Book Review: “Hometown Haunts: #LoveOzYA Horror Tales” (@WakefieldPress @PoppyNwosu @EasternRegional)

Hometown Haunts: #LoveOzYA Horror Tales (Wakefield Press, November 2021), edited by Poppy Nwosu

Hometown Haunts is a collection of 14 short horror stories for young adult readers. Edited by Poppy Nwosu to feature some of Australia’s best established and emerging YA authors, it is the first #LoveOzYA publication to focus exclusively on the horror genre,

As Nwosu describes it. horror is often used ”as a mirror to reflect our times and enable us to piece together things that are difficult to understand”. Indeed, our world is and will always be unfathomable and unpredictable.

Hence the book is designed to match our times, to be consumed by “a new generation of Australian teens – who are growing up and coming of age in tis current climate of uncertain health and environment, and interrupted daily life”.

The book can challenge adult readers as well: What, exactly, unsettles us as parents? What is it that we fear for our children? How can we help young people remain hopeful for their future amidst the chaos all around us?

There are universal themes in this collection. For example, in Vikki Wakefield’s “Heart-shaped Stone”, the protagonist seeks vengeance on behalf of her bullied friend. In Sarah Epstein’s “Stop Revive Survive”, the Australian landscape takes on a sinister edge. In Nwosu’s “Nature Boy”, the main character is half-horrified, half-fascinated by the notion of death. In Emma Osborne’s “Slaughterhouse Boys”, to enter adulthood is to confront meat and blood.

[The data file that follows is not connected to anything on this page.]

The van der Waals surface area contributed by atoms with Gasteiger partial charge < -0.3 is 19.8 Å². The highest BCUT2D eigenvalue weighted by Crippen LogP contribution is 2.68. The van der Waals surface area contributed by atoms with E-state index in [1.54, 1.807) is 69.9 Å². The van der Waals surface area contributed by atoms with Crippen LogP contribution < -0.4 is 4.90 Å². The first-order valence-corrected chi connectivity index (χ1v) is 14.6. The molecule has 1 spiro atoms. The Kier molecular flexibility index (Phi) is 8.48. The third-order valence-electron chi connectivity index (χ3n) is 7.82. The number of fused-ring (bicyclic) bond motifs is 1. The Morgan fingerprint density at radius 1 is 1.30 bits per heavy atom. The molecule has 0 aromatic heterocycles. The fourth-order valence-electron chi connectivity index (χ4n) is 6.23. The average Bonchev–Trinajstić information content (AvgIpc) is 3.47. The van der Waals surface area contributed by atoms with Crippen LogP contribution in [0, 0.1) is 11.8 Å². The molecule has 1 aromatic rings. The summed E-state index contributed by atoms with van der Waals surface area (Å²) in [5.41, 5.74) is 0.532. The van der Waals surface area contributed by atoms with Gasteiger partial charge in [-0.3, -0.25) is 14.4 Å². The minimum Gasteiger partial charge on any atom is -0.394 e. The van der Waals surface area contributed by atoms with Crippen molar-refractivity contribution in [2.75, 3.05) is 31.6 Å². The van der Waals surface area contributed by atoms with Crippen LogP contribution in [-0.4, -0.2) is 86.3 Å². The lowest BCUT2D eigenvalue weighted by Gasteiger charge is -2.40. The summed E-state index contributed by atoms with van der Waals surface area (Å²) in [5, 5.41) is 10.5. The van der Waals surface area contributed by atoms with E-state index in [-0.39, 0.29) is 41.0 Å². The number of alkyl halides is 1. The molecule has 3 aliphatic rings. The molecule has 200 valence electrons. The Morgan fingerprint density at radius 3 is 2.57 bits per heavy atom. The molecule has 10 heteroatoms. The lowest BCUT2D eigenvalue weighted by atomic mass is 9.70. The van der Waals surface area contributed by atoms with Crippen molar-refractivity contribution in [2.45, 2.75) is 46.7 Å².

Other stories are subtle, illustrating the anxiety and angst of our times. For example, traditional beliefs are juxtaposed with contemporary instincts and reflexes in Jared Thomas’s “Seek and Destroy”, Lisa Fuller’s “Don’t Look!”, and Marianna Shek’s “Hunger”. In Felix Wilkins’s “Best Years of Your Life”, metamorphosis occurs when the protagonist fails to cope with life. In Margot McGovern’s “Euryhaline”, a talented athlete is crushed by her own ambition.

Especially noteworthy are two graphic stories, with Emma Preston’s “It’s Quiet Now” depicting monsters lurking around cities and residential areas during the COVID lockdown. Michelle O’Connell’s “Do I See It All Now?” is equally gripping, inspired by her experience of growing up being neurodivergent and undiagnosed.

In particular, this reviewer enjoys Alison Evans’s “Angel Eyes” and Holden Sheppard’s “Rappaccini’s Son”.

In “Angel Eyes”, those who are wolf within are hunted by angels, winged creatures radiating light and heat. Demanding that the wolves “repent” – or face “cleansing” – the angels punish those deemed “abnormal” and “different” by infesting them with eyes that spread over their skin..

Meanwhile, in writing “Rappaccini’s Son”, Sheppard explains: “What most horrified me growing up was the prospect of doing the wrong thing… My biggest fear as a teenager was that my core was rotten; that I was a bad boy; deviant, rude, weird, unlikeable, not good enough.” The author confronts such fear by allowing his protagonist to embrace who he really is. The resulting story is dark and rebellious, yet there is love and hope.

Hometown Haunts is suitable for readers aged 13 and above. It is a must read for teenagers and those who want to understand them.

Note: This book review was originally published under the title “Anxiety and angst in full haunting display” by Ranges Trader Star Mail, April 26, 2022, P.17.

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